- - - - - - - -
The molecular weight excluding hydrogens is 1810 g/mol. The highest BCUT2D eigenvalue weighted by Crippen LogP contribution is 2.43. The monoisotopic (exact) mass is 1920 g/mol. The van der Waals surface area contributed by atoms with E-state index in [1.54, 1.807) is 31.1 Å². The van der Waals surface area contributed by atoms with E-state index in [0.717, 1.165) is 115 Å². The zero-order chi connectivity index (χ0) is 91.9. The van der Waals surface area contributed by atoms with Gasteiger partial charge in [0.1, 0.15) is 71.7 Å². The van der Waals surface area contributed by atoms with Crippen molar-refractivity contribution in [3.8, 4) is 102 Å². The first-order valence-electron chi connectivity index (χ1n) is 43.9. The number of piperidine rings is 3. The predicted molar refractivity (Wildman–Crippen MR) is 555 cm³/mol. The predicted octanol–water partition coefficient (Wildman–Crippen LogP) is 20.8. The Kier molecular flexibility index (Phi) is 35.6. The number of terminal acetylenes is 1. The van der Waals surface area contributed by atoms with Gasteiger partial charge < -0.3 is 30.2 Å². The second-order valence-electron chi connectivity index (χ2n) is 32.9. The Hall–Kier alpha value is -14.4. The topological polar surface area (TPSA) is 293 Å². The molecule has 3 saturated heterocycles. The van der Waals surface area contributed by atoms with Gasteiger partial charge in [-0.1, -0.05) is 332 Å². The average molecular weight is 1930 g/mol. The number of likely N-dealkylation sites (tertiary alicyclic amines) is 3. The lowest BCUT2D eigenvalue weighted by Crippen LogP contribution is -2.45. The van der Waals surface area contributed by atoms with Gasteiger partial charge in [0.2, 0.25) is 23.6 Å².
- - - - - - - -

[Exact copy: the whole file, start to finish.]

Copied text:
The molecular weight excluding hydrogens is 1810 g/mol. The highest BCUT2D eigenvalue weighted by Crippen LogP contribution is 2.43. The monoisotopic (exact) mass is 1920 g/mol. The van der Waals surface area contributed by atoms with E-state index in [1.54, 1.807) is 31.1 Å². The van der Waals surface area contributed by atoms with E-state index in [0.717, 1.165) is 115 Å². The zero-order chi connectivity index (χ0) is 91.9. The van der Waals surface area contributed by atoms with Gasteiger partial charge in [0.1, 0.15) is 71.7 Å². The van der Waals surface area contributed by atoms with Crippen molar-refractivity contribution in [3.8, 4) is 102 Å². The first-order valence-electron chi connectivity index (χ1n) is 43.9. The number of piperidine rings is 3. The predicted molar refractivity (Wildman–Crippen MR) is 555 cm³/mol. The predicted octanol–water partition coefficient (Wildman–Crippen LogP) is 20.8. The Kier molecular flexibility index (Phi) is 35.6. The number of terminal acetylenes is 1. The van der Waals surface area contributed by atoms with Gasteiger partial charge < -0.3 is 30.2 Å². The second-order valence-electron chi connectivity index (χ2n) is 32.9. The Hall–Kier alpha value is -14.4. The topological polar surface area (TPSA) is 293 Å². The molecule has 3 saturated heterocycles. The van der Waals surface area contributed by atoms with Gasteiger partial charge in [-0.1, -0.05) is 332 Å². The average molecular weight is 1930 g/mol. The number of likely N-dealkylation sites (tertiary alicyclic amines) is 3. The lowest BCUT2D eigenvalue weighted by Crippen LogP contribution is -2.45. The van der Waals surface area contributed by atoms with Gasteiger partial charge in [0.2, 0.25) is 23.6 Å².